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Travel industry tackles wildlife trafficking

Adventure Travel Trade Association (ATTA), American Society for Travel Agents (ASTA), and Cruise Lines International Association (CLIA) announced today they will work to help travelers recognize and avoid purchasing the illegal wildlife products that are decimating global populations of elephants, rhinos, tortoises and other endangered species.  

These actions support the mission of the U.S. Wildlife Trafficking Alliance (the Alliance), a public-private partnership in which corporate and non-profit member organizations, including WildAid and World Wildlife Fund (WWF), work together with governmental entities to raise awareness about the dangers of wildlife trafficking and to stop consumer demand for endangered species products.  Together, the Associations serve more than 25 million travelers annually.

The announcement comes as the Alliance releases its “Know Before You Go/Ask Before You Buy” digital toolkit, which provides travel and tourism industry leaders with resources they can use to engage travelers in the fight to stop wildlife trafficking. The toolkit materials were developed through the Alliance coalition that includes travel companies, non-profit leaders WildAid, WWF, and TRAFFIC, Discovery Communications and the U.S. Fish & Wildlife Service.  

The toolkit includes educational pamphlets, public service announcements, and infographics, that highlight the importance of ending demand for illegal wildlife products with beautiful and powerful imagery.

As new members of the Alliance, CLIA and ASTA have made commitments to distribute wildlife trafficking educational material to its member companies, encourage members to adopt policies that support the Alliance’s mission and lend the voice of their vast networks to speak on this critical issue.   

ATTA made similar commitments to the Alliance last spring. 

All three Associations have shared the toolkit to their member travel companies, a critical sector in the fight against wildlife trafficking, to educate travelers on how to avoid purchasing illegal wildlife products and do their part to stop the demand that fuels poaching and threatens endangered species.

Efforts in the travel industry come at a critical time, as wildlife around the world are under threat.  From climate change to habitat loss, animals around the world are suffering steep population declines.  But in the last decade, illegal poaching has been pushing endangered animals to the brink of extinction.  An unprecedented global demand for exotic wildlife products has triggered an industrial-scale killing spree of endangered species like elephants, rhinos, tigers and other endangered animals.  Wildlife trafficking is a multi-billion dollar criminal industry.  Money from the illegal wildlife trade has been linked to organized crime, drug lords, gangs, and corrupt governments—all at the expense of wild animals, the environment, and our national security.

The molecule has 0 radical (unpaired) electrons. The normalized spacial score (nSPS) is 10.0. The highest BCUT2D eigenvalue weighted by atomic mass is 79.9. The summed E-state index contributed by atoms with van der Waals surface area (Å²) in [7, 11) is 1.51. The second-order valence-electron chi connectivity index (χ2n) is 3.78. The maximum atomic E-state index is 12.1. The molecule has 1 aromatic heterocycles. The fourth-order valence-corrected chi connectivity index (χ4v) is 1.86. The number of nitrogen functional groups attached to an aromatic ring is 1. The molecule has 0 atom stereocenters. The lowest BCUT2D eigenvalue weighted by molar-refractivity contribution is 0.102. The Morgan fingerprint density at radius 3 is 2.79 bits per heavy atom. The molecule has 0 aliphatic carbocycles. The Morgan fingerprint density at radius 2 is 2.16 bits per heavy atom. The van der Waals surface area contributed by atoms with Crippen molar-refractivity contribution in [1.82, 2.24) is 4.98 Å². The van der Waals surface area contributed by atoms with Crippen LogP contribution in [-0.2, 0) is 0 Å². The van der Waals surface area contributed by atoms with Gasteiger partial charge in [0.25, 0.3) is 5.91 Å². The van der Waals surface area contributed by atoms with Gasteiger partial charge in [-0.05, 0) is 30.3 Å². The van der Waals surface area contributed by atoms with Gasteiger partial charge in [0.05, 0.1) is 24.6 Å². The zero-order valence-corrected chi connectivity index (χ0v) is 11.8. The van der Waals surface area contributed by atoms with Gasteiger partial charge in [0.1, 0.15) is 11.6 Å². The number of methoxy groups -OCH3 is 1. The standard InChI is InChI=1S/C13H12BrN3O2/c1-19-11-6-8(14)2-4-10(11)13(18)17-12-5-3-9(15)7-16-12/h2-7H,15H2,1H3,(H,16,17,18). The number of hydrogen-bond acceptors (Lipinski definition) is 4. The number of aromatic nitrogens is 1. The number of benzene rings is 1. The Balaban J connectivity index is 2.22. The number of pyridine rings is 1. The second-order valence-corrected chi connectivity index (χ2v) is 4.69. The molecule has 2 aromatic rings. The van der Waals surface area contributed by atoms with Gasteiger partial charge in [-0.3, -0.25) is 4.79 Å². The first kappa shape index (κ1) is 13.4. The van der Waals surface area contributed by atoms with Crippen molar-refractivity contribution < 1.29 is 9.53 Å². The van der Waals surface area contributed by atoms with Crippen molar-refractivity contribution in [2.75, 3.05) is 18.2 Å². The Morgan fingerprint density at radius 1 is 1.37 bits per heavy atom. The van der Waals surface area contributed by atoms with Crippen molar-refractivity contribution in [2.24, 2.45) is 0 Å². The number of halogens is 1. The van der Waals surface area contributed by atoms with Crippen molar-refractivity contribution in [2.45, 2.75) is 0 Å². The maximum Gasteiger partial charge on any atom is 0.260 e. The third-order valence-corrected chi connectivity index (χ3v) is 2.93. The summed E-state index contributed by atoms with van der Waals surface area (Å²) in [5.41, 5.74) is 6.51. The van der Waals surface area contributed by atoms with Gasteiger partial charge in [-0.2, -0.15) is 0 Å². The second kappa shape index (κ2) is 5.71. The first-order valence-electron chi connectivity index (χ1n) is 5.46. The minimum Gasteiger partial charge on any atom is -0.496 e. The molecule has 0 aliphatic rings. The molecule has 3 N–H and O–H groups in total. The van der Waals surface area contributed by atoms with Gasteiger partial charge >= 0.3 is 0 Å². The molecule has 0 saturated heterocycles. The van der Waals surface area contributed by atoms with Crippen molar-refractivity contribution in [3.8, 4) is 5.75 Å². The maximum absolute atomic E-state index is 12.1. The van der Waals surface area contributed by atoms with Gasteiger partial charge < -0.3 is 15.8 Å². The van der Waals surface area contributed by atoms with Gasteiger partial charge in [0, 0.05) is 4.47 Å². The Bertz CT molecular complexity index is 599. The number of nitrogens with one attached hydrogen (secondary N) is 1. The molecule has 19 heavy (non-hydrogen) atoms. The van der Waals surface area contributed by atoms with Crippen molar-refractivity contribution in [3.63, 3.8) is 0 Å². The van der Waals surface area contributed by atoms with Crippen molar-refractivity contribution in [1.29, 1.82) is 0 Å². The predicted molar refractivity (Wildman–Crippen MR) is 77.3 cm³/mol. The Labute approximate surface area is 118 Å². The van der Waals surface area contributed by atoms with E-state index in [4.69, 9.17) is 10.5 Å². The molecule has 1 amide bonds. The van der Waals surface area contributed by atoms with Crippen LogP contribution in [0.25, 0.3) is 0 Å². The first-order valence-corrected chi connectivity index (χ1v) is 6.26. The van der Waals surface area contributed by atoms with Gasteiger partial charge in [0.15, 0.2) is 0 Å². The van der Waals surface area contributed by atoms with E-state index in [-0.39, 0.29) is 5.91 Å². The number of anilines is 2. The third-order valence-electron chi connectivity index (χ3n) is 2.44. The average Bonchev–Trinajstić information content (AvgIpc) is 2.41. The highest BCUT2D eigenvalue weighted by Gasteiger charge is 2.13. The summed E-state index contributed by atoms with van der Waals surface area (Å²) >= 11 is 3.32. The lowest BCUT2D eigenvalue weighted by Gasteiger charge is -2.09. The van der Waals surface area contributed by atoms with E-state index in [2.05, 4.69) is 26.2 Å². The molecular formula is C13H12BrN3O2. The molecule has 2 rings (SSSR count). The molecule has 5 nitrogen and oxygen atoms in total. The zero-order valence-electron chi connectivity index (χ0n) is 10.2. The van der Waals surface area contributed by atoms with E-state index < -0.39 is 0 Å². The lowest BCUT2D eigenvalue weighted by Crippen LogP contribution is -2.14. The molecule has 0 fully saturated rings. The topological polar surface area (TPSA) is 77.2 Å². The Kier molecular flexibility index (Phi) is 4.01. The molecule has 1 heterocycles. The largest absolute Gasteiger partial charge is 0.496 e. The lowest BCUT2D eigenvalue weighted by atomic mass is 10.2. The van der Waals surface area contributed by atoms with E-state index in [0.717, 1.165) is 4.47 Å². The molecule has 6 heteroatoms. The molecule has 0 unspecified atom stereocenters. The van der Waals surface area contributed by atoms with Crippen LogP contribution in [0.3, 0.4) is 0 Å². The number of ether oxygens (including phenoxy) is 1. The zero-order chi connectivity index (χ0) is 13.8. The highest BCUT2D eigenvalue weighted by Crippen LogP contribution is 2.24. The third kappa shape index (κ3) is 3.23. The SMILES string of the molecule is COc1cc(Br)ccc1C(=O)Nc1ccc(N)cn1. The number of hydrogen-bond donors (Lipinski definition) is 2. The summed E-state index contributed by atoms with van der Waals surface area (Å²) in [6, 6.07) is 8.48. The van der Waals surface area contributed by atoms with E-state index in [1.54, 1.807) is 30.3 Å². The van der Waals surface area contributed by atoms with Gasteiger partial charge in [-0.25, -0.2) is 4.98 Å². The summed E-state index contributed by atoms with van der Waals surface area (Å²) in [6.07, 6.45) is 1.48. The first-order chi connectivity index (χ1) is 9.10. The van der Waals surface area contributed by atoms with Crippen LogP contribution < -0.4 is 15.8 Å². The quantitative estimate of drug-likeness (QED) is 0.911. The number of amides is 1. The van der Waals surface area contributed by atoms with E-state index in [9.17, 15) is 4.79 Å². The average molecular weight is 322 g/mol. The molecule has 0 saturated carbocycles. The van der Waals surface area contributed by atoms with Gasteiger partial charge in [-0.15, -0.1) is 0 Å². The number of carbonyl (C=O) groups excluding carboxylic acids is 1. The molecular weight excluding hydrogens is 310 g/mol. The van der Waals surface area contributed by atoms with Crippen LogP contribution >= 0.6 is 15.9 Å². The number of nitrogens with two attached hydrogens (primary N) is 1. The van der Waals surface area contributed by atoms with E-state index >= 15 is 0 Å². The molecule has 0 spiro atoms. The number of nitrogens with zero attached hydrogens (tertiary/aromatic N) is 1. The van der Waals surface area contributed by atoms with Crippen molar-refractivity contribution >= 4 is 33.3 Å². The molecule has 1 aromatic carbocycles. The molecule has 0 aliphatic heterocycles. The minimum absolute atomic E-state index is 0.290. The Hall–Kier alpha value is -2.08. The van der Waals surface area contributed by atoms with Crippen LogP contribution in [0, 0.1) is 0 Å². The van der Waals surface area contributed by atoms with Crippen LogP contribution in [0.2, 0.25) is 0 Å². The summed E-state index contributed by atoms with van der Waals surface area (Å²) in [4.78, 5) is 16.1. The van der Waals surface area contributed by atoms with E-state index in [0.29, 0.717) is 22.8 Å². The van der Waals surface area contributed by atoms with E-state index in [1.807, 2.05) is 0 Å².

As animals disappear from the wild, the opportunity to view them decreases, creating a domino effect that is rippling across the travel and tourism industry.  Ensuring animals remain in the wild is not only good for the wildlife and ecosystems, but it’s also good for business.

“It is exciting to see the U.S. travel industry step up and use their deep relationships with the traveling public to raise awareness about the global wildlife trafficking crisis and give unsuspecting travelers the tools to make good buying decisions,” said David J. Hayes, Chair of the U.S. Wildlife Trafficking Alliance. 

“The Alliance applauds ATTA, ASTA, and CLIA for its socially responsible leadership, in concert with the non-profit and government sectors, in working to close down the illegal wildlife markets that are fueling the senseless killing of endangered species around the globe.”